Teaching Emotional LiteracyPosted by Valentine Burr in Fair Is Not Equal on Jul 25, 2012
Emotions charts from a pre-K classroom
These images are part of a broader social/emotional curriculum with 4/5's aimed at expanding children's emotional vocabulary and helping them to label and discuss their emotional states. After the teachers introduce the charts, they are posted throughout the classroom at child-eye level. Children are free to move their names about. Sometimes the act of labeling their feelings helps a child move on independently; at other times it can precipitate conversations with teachers and peers.
Without the benefit of a strong relationship between a student and teacher, and without a deep understanding of the emotional world of a child, classroom behavioral interventions have little chance of success. Many students who present with a range of behavioral and/or socio-emotional challenges find it hard to trust those around them-especially adults. At the same time, these are the same children who may be experiencing strong emotions such as anger, sadness, and anxiety.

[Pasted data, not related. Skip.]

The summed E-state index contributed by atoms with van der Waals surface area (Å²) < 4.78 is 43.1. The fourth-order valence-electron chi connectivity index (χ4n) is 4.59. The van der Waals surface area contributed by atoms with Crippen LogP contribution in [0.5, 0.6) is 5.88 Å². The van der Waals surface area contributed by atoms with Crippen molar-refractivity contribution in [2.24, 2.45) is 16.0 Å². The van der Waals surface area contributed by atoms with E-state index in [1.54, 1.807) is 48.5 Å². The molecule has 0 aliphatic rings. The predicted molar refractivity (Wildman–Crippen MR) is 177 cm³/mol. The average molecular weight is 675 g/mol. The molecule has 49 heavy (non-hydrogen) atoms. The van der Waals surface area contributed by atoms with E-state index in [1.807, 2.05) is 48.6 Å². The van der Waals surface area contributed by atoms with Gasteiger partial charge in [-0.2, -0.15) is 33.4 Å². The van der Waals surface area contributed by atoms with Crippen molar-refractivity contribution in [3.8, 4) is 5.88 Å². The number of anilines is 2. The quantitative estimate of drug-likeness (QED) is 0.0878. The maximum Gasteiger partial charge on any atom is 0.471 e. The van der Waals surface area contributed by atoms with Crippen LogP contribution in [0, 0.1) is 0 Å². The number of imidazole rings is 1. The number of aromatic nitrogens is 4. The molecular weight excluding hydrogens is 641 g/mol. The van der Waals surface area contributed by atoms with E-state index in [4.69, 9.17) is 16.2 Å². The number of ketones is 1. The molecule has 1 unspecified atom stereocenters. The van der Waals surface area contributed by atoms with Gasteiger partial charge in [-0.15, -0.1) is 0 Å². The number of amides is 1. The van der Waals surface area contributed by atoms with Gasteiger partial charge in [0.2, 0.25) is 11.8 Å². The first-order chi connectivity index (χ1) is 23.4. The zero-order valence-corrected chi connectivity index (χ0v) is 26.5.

Children often lack the language to identify and talk about these feelings, and to navigate the complex world of relationship formation. This can result in the very children who most need emotional care finding themselves in antagonistic or isolated positions within the classroom community.
Helping children identify and name their emotions with increasing depth and sophistication is an essential step in community building and social problem solving.
What strategies do you use in your classroom to develop emotional literacy? How might this look different for older children and adolescents?tagged early childhood, emotional literacy, pre-k, strategies